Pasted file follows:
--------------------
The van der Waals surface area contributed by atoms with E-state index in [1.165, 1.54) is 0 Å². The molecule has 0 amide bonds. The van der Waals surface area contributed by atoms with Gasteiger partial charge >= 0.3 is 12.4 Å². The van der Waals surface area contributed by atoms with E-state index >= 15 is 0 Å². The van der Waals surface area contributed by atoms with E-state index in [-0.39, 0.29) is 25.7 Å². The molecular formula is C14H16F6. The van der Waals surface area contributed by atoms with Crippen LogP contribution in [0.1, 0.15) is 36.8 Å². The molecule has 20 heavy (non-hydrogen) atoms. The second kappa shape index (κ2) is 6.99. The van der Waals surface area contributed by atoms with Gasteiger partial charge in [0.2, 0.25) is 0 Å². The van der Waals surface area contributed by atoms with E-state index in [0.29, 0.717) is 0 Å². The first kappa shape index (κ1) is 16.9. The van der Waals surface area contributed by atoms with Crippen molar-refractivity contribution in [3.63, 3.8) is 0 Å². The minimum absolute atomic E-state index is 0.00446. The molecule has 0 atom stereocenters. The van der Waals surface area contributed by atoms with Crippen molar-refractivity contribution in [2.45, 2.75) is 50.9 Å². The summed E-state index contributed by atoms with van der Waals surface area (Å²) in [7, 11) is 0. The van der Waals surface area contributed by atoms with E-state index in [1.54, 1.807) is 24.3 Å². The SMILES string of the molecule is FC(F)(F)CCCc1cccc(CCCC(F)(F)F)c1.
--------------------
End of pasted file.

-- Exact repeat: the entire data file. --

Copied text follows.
The van der Waals surface area contributed by atoms with E-state index in [1.165, 1.54) is 0 Å². The molecule has 0 amide bonds. The van der Waals surface area contributed by atoms with Gasteiger partial charge >= 0.3 is 12.4 Å². The van der Waals surface area contributed by atoms with E-state index >= 15 is 0 Å². The van der Waals surface area contributed by atoms with E-state index in [-0.39, 0.29) is 25.7 Å². The molecular formula is C14H16F6. The van der Waals surface area contributed by atoms with Crippen LogP contribution in [0.1, 0.15) is 36.8 Å². The molecule has 20 heavy (non-hydrogen) atoms. The second kappa shape index (κ2) is 6.99. The van der Waals surface area contributed by atoms with Gasteiger partial charge in [0.2, 0.25) is 0 Å². The van der Waals surface area contributed by atoms with E-state index in [0.29, 0.717) is 0 Å². The first kappa shape index (κ1) is 16.9. The van der Waals surface area contributed by atoms with Crippen molar-refractivity contribution in [3.63, 3.8) is 0 Å². The minimum absolute atomic E-state index is 0.00446. The molecule has 0 atom stereocenters. The van der Waals surface area contributed by atoms with Crippen molar-refractivity contribution in [2.45, 2.75) is 50.9 Å². The summed E-state index contributed by atoms with van der Waals surface area (Å²) in [7, 11) is 0. The van der Waals surface area contributed by atoms with E-state index in [1.54, 1.807) is 24.3 Å². The SMILES string of the molecule is FC(F)(F)CCCc1cccc(CCCC(F)(F)F)c1.